Constitutive models are necessary to predict the mechanical behavior of biological tissues. However, biological materials present challenges in constitutive modeling due to their complex mechanical behavior. Their oriented fibrous structures often exhibit pronounced mechanical anisotropy. Due to anisotropy, stress strain data generated from uniaxial tests cannot be used to extrapolate to generalized three-dimensional constitutive equations. Since biological tissues are generally considered incompressible, planar biaxial testing allows for a two-dimensional stress-state that can be used to characterize their mechanical properties and validate the constitutive models.
Biaxial stress-strain measurements on soft biological tissues are generally difficult to perform. Some of the challanges include: small specimen sizes; gripping the specimens; differing gripping techniques producing inconsistent results; identifying material axes; large specimen-to-specimen variability; time-dependent changes due to biological degradation; and achieving homogeneity of deformation within the specimen.
Biaxial testing of biological tissues is performed using thin specimens, which are either a membrane in its native form or a thin section prepared from a thick tissue slab. The specimen is mounted to the biaxial device in trampoline-like fashion using thin threads (Figure 1), which allows the edges to expand freely in the lateral direction. (ADMET will design other grip solutions depending on material and customer requirements.) Testing is generally performed with the specimen completely immersed in phosphate buffered normal saline (pH 7.4) at room or body (37Ã¢â€”Â¦C) temperature, however, ADMET will accommodate testing that requires heating/cooling parameters. The central target region must be sufficiently small and located away from the outer edges to avoid the tethering effects. Thus, in the central target region the stress and strain field is generally considered homogeneous.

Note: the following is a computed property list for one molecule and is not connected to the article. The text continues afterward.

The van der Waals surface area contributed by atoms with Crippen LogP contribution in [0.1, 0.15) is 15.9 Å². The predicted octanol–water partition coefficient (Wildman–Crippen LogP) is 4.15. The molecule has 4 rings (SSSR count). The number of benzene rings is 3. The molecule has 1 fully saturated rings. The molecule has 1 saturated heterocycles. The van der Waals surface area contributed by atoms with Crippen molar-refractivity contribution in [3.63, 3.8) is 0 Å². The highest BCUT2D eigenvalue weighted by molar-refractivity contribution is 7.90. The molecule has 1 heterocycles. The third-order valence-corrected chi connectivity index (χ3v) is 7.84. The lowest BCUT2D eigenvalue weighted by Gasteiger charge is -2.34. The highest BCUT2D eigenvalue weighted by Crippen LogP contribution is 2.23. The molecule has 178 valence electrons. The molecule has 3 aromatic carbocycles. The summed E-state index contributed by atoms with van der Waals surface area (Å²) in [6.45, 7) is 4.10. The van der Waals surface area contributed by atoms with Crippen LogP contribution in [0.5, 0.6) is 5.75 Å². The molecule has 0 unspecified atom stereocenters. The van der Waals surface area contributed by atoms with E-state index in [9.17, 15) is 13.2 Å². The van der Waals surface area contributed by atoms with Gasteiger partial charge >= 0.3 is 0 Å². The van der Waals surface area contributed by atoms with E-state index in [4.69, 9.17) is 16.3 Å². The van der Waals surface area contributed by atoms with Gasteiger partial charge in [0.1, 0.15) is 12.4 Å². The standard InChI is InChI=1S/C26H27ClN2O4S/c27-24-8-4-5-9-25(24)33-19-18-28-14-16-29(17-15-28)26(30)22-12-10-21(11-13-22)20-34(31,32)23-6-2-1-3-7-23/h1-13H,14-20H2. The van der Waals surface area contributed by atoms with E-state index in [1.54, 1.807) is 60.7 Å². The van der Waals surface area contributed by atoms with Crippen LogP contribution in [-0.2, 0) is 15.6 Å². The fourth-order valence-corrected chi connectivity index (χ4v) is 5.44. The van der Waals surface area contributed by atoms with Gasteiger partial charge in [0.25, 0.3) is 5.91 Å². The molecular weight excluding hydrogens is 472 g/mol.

Figure 2 – ADMET planar biaxial test system general arrangement.
Figure 3- ADMET planar biaxial independent grips on rails.
ADMET’s planar biaxial testing system is designed specifically for soft materials and biological tissues. The two orthogonal actuators can be programmed to move independently or in a coordinated motion under force or defromation control. The testing system includes suture racks for gripping the specimen in trampoline like fashion. The suture racks are pinned to the moving crossheads for easy installation and removal. Another option is to attach several individual clips on the specimen and have the clips move independently to accommodate irregular elongation. Specimen baths and heating and cooling units for precise temperature control are also available. Various low force load cells and optical strain measurements provide accurate force-deformation data.